About S.E.S.D.C.

The Southeastern States District Council of Iron Workers is committed to serving the Local Unions, Ironworkers and the Ironworking industry of its jurisdiction. Please contact the District Council Office or the Local Unions directly. 

The Iron Workers Union seeks to represent all Ironworkers in an effort to improve wages, benefits and working conditions. In a strategic partnership with the Ironworking Industry, the Iron Workers Union also seeks to raise the skill level of the Iron Worker through cooperative training and recruiting qualified Ironworkers. 

Are you Ironworker material? 

If you possess the following qualities and are looking for a career that will maximize your potential, you just might have what it takes to become an ironworker. 

  • Do you like to be able to see the work you've done at the end of the day? 

  • Do you take pride in providing quality work that meets demanding standards? 

  • Do you like to work as part of a team? 

  • Do you like to work outdoors?  

  • Are you willing to do physically demanding work that requires you to use your mind too? 

  • Would you like to earn a respectable wage while going to school to learn new skills and perhaps even a college degree? 

  • Are you interested in a career rather than "just a job?" 

  • Do you enjoy new challenges? 


If you're nodding your head "yes" to the questions above, we encourage you to contact your local iron workers union about apprenticeship training programs in your area. An apprenticeship program will provide a way to achieve the success you're looking for.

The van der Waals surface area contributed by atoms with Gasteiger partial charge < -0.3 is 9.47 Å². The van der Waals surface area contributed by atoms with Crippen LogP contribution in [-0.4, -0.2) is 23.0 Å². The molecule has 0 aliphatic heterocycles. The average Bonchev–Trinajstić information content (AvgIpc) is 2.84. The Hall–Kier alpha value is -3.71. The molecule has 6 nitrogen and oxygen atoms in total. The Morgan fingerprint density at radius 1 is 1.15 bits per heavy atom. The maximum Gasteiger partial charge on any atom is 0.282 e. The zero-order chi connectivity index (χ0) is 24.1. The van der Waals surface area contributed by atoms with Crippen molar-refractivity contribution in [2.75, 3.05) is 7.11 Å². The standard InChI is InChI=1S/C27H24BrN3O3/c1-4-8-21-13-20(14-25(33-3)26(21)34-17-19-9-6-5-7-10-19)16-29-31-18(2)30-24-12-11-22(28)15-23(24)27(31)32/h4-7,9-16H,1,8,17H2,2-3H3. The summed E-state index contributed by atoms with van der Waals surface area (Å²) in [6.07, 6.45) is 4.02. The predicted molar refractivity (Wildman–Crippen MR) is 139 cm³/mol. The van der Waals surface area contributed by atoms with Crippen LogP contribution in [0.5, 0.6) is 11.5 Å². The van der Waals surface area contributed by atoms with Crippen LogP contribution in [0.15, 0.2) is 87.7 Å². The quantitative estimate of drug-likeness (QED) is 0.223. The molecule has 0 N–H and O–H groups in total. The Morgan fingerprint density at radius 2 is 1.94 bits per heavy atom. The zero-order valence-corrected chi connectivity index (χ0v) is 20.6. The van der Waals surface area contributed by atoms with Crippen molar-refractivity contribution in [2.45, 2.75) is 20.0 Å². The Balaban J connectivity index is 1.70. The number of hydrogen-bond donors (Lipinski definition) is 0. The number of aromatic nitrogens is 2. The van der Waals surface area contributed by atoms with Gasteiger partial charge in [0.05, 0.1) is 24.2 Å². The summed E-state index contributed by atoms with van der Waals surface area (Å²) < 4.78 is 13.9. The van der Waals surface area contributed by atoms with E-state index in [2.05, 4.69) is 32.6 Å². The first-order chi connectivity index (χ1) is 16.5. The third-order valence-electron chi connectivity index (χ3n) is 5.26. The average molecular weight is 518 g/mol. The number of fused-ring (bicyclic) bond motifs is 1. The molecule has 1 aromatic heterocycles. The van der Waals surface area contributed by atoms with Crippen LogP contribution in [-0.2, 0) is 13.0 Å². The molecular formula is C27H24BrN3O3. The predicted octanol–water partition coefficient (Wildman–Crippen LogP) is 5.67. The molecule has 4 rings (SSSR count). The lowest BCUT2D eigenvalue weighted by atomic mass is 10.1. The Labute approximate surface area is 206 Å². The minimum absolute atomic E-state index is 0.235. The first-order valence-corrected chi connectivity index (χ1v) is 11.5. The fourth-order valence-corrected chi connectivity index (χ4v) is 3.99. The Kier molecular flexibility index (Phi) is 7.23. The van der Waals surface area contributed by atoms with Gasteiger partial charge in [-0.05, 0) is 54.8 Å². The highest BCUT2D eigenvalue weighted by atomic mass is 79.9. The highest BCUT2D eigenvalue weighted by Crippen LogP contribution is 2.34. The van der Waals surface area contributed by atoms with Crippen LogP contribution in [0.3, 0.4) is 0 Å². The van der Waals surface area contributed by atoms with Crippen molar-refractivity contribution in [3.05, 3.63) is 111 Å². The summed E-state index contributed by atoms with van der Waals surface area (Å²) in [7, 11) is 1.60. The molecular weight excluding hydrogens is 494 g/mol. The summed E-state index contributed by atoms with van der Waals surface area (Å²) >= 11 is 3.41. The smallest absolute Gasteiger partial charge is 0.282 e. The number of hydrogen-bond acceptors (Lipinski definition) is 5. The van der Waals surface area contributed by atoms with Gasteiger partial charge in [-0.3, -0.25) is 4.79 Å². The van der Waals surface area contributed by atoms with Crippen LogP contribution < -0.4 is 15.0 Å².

So what do Ironworkers actually do?

Simply put, they do it all.

The common misperception is that ironworkers only erect buildings and bridges, but the fact of the matter is, ironworking is a multi-faceted trade. Most ironworkers do more than one type of ironwork and each has its own challenges and required skills.

Most ironwork is done outdoors and can be carried on year-round except in very severe weather. In many cases, however, there is indoor work that is coordinated to correspond with bad weather. Safety devices such as nets, safety belts, and scaffolding are used to reduce the risk of injury and there is a great deal of climbing, balancing, and reaching.

The following list is a sample of the type of work that ironworkers perform:

  • Structural Buildings and Bridges 

  • Reinforcing and Post Tensioning 

  • Ornamental 

  • Rigging and Machinery Moving 

  • Welding and Burning 

  • Amusement Equipment and Rides 

  • Architectural and Structural - Precast 

  • Bank Vaults and Doors Canopies 

  • Conveyors 

  • Detention Facilities (Jail Cells) 

  • Doors – Metal and Roll-up 

  • Drilling Platforms – Offshore 

  • Geodesic Domes 

  • Metal Buildings 

  • Overhead Cranes 

  • Plant Maintenance 

  • Towers